All Things to All Men

R. Joseph Hoffman over at the The New Oxonian has another entry in the “why are atheists so rude” genre. There’s not much to say about these types of posts as they tend to be substance-free, but there was one throw-away segment that wandered into historical territory and caught my attention:

They could learn a lesson from that old time religion, Christianity, where instead of just shouting at people, like John the Baptist did (and look what happened to him), St Paul professed to become all things to all men in order to win souls to his cause. Eventually, that strategy made Christianity the majority faith of the Roman empire.

I’ve run across these ideas about Paul before, and I thought I’d use this as an excuse to complicate them a bit.


John, Jesus and Paul


Let’s get the first part out of the way. According to tradition, John the Baptist and Paul both met the same fate: beheading as a punishment for troubling the authorities. And according to most historical Jesus scholars, John the Baptist played mentor to Jesus, so you can’t say he never accomplished anything. Any comparison has to accept that John started the movement that Paul found so inspiring.

Hoffman alludes to 1 Corinthians and Paul’s claim to be “all things to all men.” But accepting that at face value causes a problem when you run into one of Paul’s testy moments. For example, in Galatians we get to see Paul when his authority has been questioned.

Paul insisted that he derived his authority solely from God – no scholar’s modesty here. He prayed that “If any one is preaching to you a gospel contrary to that which you received [from me], let him be accursed.” And cursed “I wish those who unsettle you would mutilate themselves!” Since his opponents were arguing for circumcision, this is sometimes translated as a wish that they’d ‘finish the job’ and castrate themselves. Fun guy.

Rather than being a flexible teacher, Paul had a very touchy pride that appears to have led to rifts between himself and the rest of the movement. His preaching led to a near riot in Ephesus (Acts 19:21-41), which the author of Acts attempts to explain away as caused by the base motives of the pagans, but which was more likely caused by the perception that Paul was dishonoring the patron Goddess Artemis.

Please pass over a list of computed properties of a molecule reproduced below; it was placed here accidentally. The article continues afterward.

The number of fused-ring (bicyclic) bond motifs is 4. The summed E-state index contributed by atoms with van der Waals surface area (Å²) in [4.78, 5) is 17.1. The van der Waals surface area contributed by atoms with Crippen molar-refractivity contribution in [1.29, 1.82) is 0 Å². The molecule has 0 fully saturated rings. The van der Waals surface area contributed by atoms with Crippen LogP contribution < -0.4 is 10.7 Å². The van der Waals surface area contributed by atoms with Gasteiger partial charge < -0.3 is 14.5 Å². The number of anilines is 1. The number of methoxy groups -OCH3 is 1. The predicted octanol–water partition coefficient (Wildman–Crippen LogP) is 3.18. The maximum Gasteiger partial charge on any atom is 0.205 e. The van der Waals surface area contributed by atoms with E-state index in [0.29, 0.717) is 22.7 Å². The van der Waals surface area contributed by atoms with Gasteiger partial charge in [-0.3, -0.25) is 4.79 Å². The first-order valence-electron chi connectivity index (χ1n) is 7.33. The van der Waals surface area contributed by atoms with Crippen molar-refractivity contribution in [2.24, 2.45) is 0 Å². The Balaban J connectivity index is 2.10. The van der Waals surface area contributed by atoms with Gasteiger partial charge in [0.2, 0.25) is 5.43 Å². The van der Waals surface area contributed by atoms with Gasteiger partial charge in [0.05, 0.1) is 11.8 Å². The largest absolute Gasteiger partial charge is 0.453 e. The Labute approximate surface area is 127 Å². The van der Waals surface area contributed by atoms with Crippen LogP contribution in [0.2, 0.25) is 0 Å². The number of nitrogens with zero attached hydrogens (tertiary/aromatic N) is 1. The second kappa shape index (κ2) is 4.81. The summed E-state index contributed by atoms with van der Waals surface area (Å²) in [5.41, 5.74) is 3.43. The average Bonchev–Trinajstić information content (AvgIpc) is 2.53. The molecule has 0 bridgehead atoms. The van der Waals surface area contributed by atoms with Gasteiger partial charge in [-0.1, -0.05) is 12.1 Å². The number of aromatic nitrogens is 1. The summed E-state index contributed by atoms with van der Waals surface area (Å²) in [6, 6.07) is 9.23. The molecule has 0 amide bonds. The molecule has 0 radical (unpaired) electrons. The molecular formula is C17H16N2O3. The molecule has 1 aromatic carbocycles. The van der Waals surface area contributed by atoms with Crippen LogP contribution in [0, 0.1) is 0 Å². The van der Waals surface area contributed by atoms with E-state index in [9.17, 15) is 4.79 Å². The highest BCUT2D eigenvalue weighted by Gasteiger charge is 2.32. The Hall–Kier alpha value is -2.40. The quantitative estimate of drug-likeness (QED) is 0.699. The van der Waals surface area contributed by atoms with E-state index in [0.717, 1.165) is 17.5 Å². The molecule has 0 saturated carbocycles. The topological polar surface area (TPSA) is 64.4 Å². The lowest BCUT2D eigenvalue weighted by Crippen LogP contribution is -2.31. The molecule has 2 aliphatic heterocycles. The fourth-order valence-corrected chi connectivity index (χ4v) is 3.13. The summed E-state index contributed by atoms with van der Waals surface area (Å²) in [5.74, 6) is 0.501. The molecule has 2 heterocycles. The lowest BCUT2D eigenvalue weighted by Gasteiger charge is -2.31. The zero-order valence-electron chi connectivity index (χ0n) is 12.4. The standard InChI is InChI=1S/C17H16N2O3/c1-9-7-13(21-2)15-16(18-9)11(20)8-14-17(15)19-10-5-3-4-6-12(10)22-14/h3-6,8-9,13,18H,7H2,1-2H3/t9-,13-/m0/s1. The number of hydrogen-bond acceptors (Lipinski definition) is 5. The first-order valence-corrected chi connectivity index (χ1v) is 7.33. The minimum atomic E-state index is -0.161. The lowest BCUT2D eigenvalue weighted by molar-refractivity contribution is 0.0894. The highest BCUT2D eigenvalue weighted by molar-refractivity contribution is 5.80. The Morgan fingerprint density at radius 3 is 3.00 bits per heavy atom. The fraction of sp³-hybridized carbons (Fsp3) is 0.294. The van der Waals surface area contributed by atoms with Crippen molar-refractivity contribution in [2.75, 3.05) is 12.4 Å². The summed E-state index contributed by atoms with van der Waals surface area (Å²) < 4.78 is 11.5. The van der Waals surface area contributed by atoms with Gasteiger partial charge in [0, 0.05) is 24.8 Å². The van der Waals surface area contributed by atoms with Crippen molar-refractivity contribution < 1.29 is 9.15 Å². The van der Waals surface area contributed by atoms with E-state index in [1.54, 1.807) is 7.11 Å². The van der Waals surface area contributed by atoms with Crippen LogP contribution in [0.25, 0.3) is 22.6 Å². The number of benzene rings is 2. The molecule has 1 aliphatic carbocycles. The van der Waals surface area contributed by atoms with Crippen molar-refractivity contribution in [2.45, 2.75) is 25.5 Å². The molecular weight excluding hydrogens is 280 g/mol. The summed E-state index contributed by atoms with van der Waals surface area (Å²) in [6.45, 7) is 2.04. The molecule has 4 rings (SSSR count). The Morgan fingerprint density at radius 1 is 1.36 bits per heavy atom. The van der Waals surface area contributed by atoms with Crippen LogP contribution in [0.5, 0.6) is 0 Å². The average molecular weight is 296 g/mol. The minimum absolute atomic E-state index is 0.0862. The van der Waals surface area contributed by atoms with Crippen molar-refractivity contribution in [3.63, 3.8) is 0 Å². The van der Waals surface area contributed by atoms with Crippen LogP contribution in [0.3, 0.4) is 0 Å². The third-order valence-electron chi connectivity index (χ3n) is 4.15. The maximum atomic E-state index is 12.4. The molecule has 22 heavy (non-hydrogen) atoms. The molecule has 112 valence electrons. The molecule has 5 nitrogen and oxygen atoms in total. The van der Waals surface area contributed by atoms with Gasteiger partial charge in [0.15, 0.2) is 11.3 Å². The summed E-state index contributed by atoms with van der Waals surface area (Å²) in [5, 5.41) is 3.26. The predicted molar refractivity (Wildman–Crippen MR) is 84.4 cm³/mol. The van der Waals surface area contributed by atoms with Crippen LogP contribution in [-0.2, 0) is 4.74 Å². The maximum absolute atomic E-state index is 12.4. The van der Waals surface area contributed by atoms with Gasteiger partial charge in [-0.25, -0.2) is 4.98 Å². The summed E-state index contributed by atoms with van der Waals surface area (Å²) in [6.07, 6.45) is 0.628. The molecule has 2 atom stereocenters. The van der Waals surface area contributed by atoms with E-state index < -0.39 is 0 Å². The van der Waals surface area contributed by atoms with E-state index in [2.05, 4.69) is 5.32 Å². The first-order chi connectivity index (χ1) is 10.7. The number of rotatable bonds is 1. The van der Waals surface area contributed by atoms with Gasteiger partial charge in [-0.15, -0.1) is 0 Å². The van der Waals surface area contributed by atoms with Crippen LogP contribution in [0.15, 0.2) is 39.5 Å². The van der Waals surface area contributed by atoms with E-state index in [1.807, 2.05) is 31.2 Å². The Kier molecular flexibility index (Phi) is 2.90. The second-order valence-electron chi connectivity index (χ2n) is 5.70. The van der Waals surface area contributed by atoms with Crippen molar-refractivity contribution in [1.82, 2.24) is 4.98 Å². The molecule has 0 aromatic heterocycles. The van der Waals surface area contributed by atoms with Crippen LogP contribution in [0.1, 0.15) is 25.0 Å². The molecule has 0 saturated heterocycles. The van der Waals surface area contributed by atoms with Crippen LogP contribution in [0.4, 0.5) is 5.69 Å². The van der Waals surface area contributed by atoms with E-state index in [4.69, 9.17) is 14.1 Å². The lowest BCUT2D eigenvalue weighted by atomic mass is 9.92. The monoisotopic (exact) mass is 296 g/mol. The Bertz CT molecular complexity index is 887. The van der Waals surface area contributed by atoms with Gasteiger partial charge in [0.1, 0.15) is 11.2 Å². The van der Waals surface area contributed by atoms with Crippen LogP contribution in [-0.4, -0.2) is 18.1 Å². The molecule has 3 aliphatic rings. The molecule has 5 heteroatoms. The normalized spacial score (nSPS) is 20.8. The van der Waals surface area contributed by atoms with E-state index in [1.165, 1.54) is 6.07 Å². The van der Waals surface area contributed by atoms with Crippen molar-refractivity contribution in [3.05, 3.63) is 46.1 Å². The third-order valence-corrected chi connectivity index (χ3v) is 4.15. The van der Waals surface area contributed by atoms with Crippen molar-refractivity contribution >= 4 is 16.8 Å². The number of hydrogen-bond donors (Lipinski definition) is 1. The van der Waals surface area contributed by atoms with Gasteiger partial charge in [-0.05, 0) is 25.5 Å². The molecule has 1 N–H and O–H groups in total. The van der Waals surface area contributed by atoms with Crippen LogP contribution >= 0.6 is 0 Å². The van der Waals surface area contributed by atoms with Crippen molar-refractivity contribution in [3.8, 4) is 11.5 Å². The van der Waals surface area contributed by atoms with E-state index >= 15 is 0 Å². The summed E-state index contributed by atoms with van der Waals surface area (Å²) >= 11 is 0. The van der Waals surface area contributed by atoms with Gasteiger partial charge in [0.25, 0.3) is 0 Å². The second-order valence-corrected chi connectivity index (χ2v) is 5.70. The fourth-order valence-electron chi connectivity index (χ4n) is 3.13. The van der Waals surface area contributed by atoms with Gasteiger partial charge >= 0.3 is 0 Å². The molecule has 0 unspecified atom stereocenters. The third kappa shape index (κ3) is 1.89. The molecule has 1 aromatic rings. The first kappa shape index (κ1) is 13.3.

Then there’s the question of how much Paul accomplished. This question is hard to answer, because we have no reliable numbers from the period. Most of the traditional estimates come from Christian sources that were written very late. Some estimate that 10% of the Roman population was Christian by the time of Constantine.

There are problems with that number. 10% is also an estimate as to the number of Jews in the Empire. We have a great deal of archaeological evidence for the presence of Jews, including artwork and synagogues. In comparison, we have scant archaeological evidence for the presence of Christians.

This has led some historians, notably Peter Brown and Kenneth Harl(*), to suggest that Christians never spread as widely or as deeply as once thought. Whatever Paul’s successes as a missionary, his converts mainly stayed within the Jewish communities. The Neronian persecution put the brakes on future missionary work, and Christianity remained a minority of the Jewish minority until Constantine

If Brown and his colleagues are right then Constantine’s role is absolutely vital. There are many people who shaped early Christianity, like Paul, Ignatius and Origen. Without their influence Christianity may have survived, but it seems unlikely that it would become a world religion. However, without Constantine and the powers of the emperor, there is no real question: Christianity would have remained an afterthought.

So what can we atheists learn from “old time religion”? I suppose the lesson is that it doesn’t matter how cranky and controversial you are. If one of your converts holds absolute power, then your success is assured. I’m not sure how this lesson is useful, but there it is.

(*) Arguments here drawn for Kenneth W. Harl’s Teaching Company lectures, “Fall of the Pagans and the Origins of Medieval Christianity.”

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